Role of troponin in patients with chronic kidney disease and suspected acute coronary syndrome: A systematic review

Sylvie R. Stacy, Catalina Suarez-Cuervo, Zackary Berger, Lisa Wilson, Hsin Chieh Yeh, Eric B Bass, Erin Donnelly Michos

Research output: Contribution to journalArticle

Abstract

Background: Patients with chronic kidney disease (CKD) have high prevalence of elevated serum troponin levels, which makes diagnosis of acute coronary syndrome (ACS) challenging.

Purpose: To evaluate the utility of troponin in ACS diagnosis, treatment, and prognosis among patients with CKD.

Data Sources: MEDLINE, EMBASE, and the Cochrane Central Register of Controlled Trials through May 2014.

Study Selection: Studies examining elevated versus normal troponin levels in terms of their diagnostic performance in detection of ACS, effect on ACS management strategies, and prognostic value for mortality or cardiovascular events after ACS among patients with CKD.

Data Extraction: Paired reviewers selected articles for inclusion, extracted data, and graded strength of evidence (SOE).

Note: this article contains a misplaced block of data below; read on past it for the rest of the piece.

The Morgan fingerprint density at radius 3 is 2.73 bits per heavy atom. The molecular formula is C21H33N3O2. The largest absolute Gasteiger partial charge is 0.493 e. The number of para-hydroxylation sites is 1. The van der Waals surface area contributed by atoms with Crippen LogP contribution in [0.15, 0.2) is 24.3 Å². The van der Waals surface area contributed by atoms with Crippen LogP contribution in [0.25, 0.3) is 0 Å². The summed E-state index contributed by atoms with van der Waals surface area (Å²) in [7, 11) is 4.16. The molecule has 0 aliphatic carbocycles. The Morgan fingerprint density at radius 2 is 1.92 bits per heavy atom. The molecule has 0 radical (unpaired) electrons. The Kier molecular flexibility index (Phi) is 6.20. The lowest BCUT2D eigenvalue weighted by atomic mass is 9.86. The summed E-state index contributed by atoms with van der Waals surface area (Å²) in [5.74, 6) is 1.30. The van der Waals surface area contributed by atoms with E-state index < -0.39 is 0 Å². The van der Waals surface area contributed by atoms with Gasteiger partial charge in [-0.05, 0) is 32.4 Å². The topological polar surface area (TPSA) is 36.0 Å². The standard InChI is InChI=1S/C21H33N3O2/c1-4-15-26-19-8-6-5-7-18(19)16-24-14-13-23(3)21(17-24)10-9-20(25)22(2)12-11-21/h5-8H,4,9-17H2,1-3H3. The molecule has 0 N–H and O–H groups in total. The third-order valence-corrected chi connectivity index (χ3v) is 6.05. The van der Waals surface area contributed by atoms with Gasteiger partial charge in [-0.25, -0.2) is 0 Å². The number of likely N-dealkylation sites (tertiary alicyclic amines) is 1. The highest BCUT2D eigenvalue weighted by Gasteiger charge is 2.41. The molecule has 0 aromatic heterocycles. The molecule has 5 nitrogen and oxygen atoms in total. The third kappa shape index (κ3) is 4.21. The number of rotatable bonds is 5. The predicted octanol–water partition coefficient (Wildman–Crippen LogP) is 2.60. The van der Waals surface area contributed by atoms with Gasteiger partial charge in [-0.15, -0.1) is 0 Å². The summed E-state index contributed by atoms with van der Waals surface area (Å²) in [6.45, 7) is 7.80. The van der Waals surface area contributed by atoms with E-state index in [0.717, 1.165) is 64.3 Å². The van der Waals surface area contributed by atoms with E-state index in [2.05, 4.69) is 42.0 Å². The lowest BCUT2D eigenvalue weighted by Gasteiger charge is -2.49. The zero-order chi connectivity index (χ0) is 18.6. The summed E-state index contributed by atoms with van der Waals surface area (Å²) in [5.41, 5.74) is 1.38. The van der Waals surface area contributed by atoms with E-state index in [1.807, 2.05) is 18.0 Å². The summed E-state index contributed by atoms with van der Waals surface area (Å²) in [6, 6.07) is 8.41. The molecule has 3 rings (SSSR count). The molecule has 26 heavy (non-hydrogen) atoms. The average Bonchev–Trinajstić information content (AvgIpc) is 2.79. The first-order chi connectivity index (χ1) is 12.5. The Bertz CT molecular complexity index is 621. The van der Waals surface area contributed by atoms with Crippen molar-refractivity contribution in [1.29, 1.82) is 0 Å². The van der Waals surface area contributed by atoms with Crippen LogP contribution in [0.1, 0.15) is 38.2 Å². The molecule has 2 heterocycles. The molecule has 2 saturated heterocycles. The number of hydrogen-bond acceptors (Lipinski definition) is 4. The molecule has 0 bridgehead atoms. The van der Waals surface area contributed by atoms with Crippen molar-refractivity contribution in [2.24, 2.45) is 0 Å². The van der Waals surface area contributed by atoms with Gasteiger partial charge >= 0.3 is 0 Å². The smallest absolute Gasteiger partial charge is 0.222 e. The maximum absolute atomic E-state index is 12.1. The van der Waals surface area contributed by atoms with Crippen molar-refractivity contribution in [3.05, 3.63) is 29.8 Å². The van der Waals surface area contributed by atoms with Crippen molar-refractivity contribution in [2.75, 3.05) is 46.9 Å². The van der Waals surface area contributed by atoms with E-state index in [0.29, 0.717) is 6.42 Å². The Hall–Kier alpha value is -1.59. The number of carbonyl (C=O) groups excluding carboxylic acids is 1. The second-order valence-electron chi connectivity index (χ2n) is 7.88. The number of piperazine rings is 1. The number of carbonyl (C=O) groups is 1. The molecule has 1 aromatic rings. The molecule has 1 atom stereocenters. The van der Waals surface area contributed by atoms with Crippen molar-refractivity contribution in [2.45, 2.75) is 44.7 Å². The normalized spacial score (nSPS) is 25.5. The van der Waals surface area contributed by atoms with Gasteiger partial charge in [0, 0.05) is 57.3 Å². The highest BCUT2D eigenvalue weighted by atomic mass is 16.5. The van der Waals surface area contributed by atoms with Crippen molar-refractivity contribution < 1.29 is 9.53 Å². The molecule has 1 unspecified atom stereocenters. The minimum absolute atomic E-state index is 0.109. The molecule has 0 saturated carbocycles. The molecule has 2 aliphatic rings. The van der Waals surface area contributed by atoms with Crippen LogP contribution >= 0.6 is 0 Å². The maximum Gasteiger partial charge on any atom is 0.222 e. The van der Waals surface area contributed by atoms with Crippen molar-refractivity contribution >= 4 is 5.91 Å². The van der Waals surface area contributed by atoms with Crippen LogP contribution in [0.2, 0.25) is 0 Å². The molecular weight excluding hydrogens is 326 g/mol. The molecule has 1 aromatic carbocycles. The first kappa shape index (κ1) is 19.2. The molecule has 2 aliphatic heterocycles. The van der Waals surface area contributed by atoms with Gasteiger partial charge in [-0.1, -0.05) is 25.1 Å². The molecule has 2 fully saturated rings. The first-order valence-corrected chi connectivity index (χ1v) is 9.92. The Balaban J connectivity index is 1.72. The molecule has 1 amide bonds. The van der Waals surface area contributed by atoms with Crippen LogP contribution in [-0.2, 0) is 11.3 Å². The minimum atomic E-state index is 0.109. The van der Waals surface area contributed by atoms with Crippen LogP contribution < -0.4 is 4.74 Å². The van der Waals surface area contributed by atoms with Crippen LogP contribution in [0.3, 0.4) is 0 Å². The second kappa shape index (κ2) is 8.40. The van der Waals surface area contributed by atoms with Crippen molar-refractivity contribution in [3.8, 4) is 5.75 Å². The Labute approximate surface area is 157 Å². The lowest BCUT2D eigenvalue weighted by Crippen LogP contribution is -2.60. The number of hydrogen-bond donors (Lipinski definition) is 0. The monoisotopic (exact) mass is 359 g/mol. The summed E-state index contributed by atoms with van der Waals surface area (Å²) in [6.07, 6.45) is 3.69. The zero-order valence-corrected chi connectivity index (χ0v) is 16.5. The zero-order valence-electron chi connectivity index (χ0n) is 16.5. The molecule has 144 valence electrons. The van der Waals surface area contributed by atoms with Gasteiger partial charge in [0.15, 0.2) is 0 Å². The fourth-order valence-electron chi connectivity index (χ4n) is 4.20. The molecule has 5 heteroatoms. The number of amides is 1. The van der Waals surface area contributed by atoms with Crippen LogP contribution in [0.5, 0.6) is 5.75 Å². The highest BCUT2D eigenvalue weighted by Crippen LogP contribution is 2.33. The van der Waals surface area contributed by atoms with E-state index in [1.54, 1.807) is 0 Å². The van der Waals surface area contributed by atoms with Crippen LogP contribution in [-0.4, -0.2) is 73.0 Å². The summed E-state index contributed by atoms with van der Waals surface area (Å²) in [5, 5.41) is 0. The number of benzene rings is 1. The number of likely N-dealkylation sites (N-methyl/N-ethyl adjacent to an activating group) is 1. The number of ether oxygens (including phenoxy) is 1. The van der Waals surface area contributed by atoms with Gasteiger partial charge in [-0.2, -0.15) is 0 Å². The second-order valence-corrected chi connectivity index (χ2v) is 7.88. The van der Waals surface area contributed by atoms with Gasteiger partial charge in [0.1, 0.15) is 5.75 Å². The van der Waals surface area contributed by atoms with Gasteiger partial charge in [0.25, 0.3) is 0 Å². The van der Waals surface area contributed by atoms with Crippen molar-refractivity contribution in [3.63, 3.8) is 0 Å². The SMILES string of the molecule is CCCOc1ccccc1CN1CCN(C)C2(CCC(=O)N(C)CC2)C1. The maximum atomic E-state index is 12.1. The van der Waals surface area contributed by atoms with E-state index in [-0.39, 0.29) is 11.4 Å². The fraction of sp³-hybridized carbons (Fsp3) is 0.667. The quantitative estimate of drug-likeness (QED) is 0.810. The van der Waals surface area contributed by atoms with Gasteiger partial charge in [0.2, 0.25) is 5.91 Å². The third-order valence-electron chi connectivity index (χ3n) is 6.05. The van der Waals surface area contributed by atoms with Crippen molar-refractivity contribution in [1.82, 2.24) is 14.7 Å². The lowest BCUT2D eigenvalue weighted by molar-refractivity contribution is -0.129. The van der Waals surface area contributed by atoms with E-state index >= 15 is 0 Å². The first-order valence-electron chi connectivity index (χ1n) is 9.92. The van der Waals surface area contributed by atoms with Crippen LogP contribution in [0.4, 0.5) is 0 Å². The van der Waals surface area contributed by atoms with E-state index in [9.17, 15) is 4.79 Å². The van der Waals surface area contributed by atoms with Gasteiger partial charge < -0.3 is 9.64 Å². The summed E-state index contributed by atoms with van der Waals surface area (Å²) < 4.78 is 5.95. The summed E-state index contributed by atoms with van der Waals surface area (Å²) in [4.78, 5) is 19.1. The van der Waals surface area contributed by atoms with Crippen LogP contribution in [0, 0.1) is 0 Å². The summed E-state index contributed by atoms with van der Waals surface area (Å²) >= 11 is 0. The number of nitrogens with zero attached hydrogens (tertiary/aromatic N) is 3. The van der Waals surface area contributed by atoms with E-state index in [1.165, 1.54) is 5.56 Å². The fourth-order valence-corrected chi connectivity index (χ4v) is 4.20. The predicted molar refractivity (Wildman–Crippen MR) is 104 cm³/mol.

Data Synthesis: Twenty-three studies met inclusion criteria. The sensitivity of troponin T for ACS diagnosis ranged from 71% to 100%, and specificity ranged from 31% to 86% (6 studies; low SOE). The sensitivity and specificity of troponin I ranged from 43% to 94% and from 48% to 100%, respectively (8 studies; low SOE). No studies examined how troponin levels affect management strategies. Twelve studies analyzed prognostic value. Elevated levels of troponin I or troponin T were associated with higher risk for shortterm death and cardiac events (low SOE). A similar trend was observed for long-term mortality with troponin I (low SOE), but less evidence was found for long-term cardiac events for troponin I and long-term outcomes for troponin T (insufficient SOE). Patients with advanced CKD tended to have worse prognoses with elevated troponin I levels than those without them (moderate SOE).

Limitation: Studies were heterogeneous in design and in ACS definitions and adjudication methods.

Conclusion: In patients with CKD and suspected ACS, troponin levels can aid in identifying those with a poor prognosis, but the diagnostic utility is limited by varying estimates of sensitivity and specificity.

Primary Funding Source: Agency for Healthcare Research and Quality.

Original languageEnglish (US)
Pages (from-to)502-512
Number of pages11
JournalAnnals of Internal Medicine
Volume161
Issue number7
DOIs
StatePublished - Oct 7 2014

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ASJC Scopus subject areas

  • Internal Medicine
  • Medicine(all)

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